Drive My Car
179 mins(3 ½ out of 5)
Reviewed by: Harry Bartle
Drive My Car has not only won 37 awards, but it has also been nominated for four Academy Awards, including best picture. However, there is always one big question that surrounds any film nominated for that quintessential award – is the film actually good, or is it just kind of boring? When it comes to Drive My Car, my answer is it’s a bit of both.
Drive My Car is a 2021 Japanese drama about a renowned stage actor and director, Yūsuke Kafuku (Hidetoshi Nishijima), who after his wife’s (Reika Kirishima) unexpected death, receives an offer to direct a production in Hiroshima. There he meets Misaki (Tôko Miura), an introverted young woman appointed to drive his car. In between rides, secrets from the past and heartfelt confessions will be unveiled and despite their initial misgivings, a very special relationship develops between the unlikely pair.
The film is a piece of art. Director Ryusuke Hamaguchi has defiantly stepped away from the modern pressure of creating a film that needs to be fast-paced, funny, or full of action. If the film’s three-hour run time wasn’t already bold enough, the opening credits don’t even appear onscreen until about the 40-minute mark. The pace gave me time to reflect on the sombre events that occur during the film, however, some variety would have been refreshing, as I did also find myself wondering when something a bit more exciting was going to ‘happen’.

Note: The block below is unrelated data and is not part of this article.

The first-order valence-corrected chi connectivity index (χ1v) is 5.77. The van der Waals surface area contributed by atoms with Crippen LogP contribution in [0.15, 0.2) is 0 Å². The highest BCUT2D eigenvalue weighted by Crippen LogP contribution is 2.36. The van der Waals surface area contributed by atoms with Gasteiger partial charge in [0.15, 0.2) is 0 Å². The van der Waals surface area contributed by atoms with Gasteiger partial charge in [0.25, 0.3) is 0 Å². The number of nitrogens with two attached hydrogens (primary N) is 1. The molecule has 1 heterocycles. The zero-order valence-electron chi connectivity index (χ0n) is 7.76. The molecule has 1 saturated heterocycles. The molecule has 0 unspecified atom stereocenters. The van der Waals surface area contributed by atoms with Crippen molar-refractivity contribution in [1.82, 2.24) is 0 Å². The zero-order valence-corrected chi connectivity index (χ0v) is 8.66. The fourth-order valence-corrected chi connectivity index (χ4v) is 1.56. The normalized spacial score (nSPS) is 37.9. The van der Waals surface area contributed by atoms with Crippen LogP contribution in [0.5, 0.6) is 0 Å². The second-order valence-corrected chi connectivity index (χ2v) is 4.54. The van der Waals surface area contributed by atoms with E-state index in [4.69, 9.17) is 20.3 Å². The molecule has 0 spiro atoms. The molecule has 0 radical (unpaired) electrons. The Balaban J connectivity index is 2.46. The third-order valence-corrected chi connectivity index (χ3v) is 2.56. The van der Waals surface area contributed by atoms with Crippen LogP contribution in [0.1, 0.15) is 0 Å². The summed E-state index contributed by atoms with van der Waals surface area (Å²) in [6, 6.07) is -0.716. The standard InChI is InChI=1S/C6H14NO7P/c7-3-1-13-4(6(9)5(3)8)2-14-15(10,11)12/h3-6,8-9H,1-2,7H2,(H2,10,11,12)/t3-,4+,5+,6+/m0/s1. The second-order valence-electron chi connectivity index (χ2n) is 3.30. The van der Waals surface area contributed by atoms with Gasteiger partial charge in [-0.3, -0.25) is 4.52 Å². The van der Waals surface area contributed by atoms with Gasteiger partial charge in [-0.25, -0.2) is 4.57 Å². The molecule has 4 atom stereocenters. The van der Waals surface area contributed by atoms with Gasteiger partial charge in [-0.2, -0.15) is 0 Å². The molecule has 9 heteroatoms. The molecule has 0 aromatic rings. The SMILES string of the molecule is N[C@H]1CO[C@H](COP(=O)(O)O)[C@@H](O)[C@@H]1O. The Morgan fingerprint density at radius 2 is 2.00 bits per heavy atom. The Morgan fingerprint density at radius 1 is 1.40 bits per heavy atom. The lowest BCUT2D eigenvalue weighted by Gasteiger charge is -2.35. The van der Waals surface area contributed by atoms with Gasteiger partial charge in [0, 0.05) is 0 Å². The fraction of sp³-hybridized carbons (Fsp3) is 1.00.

The cinematography in Drive My Car is amazing. Cinematographer Hidetoshi Shinomiya uses majestic symbols to convey meaning throughout the film. There are plenty of beautifully framed shots of the actors and landscapes but perhaps what is most engaging, is the way in which deep topics and meaningful relationships were developed. This was both powerful and emotional and the outstanding performances from the cast also helped convey these deep meanings.
I wouldn’t call Drive My Car the Mona Lisa of the movie world, but it is a work of art that I enjoyed. A film that won’t be for everyone, it could have been thirty minutes shorter, however, it is still a hauntingly beautiful feature and a refreshing take on the drama genre.